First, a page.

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I have this class to run functions in some amount of time:

namespace Test
{
    public static class At
    {
        private static void ExecuteDelayedAction(object o)
        {
            (o as Action).Invoke();
        }

        public static void Do(Action action, TimeSpan delay, int interval = Timeout.Infinite)
        {
            new Timer(new TimerCallback(At.ExecuteDelayedAction), action, Convert.ToInt32(delay.TotalMilliseconds), interval);
        }
        public static void Do(Action action, DateTime dueTime, int interval = Timeout.Infinite)
        {
            if (dueTime >= DateTime.Now) Do(action, dueTime - DateTime.Now, interval);
        }
        public static void Do(Action action, int delay, int interval = Timeout.Infinite)
        {
            Do(action, TimeSpan.FromMilliseconds(delay), interval);
        }
    }
}

And also in my application I have two pages - Login.xaml and MainPage.xaml. Just for test purposes I've puth the following code in MainPage constructor:

public MainPage()
{
    InitializeComponent();
    At.Do(delegate { Debug.WriteLine("MainPage"); }, 5000);
}

My problem is as follows: if application opens MainPage first then timer works fine and delegate gets executed. If, however, application opens Login first and then navigates to MainPage then timer just fails silently. Why is it happening and how can it be fixed?

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1 Answer 1

up vote 1 down vote accepted

I suspect that the timer you are creating is being garbage-collected (GC'ed), as you are not holding a reference to it anywhere but just dropping the reference to the newly created timer.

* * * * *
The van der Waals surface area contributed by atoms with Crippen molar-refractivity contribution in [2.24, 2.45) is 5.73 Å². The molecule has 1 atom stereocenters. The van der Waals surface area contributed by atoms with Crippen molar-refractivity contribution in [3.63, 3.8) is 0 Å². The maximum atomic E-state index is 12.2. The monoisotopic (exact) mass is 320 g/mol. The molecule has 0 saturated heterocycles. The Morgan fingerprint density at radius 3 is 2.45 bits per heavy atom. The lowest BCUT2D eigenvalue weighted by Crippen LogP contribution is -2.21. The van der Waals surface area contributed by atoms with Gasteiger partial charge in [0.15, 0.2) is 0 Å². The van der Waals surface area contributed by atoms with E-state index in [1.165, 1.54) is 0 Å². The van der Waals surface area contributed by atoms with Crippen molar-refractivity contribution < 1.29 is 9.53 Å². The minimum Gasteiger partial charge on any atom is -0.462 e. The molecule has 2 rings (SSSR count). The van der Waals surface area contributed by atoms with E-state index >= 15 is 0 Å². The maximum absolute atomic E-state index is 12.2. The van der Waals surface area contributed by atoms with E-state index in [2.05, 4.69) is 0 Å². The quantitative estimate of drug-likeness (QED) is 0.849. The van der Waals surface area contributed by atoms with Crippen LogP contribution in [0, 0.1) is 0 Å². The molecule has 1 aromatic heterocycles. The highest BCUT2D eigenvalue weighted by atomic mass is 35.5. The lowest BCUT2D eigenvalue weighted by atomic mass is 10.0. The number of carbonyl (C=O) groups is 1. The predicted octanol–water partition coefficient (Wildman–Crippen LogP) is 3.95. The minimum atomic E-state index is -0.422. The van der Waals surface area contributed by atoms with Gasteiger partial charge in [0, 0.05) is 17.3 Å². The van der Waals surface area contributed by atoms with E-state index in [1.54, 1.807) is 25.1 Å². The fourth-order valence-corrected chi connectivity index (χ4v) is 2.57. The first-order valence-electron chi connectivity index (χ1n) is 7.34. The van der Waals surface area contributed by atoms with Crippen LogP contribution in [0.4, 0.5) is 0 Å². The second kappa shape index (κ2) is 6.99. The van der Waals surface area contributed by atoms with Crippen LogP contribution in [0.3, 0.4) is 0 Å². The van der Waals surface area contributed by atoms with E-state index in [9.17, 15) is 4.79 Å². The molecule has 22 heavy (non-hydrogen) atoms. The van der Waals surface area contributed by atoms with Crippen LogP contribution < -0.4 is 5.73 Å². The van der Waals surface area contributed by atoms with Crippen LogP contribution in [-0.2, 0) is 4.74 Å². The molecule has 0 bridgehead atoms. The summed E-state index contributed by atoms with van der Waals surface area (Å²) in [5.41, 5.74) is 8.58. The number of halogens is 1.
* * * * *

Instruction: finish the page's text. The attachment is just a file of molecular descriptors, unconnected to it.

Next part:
As navigating between pages will cause quite a bit of memory to be created, a GC may be triggered then.

Try fixing it by keeping a reference to the timer object around. I would create a Do class instance which you could hide a private timer inside, and keep a reference to that. However if you want to keep your current static class design you could just return an object that is the timer.

    public static object Do(Action action, TimeSpan delay, int interval = Timeout.Infinite)
    {
        var t = new Timer(new TimerCallback(At.ExecuteDelayedAction), action, Convert.ToInt32(delay.TotalMilliseconds), interval);
        return t;
    }

and then you need to store a reference to your timer with your page.

public MainPage()
{
    InitializeComponent();
    this.doObject = At.Do(delegate { Debug.WriteLine("MainPage"); }, 5000);
}

Of course, if the MainPage is GC'ed then your timer will be too, but you can fix that by changing the scope of your timer to what is appropriate for the action you want to run.

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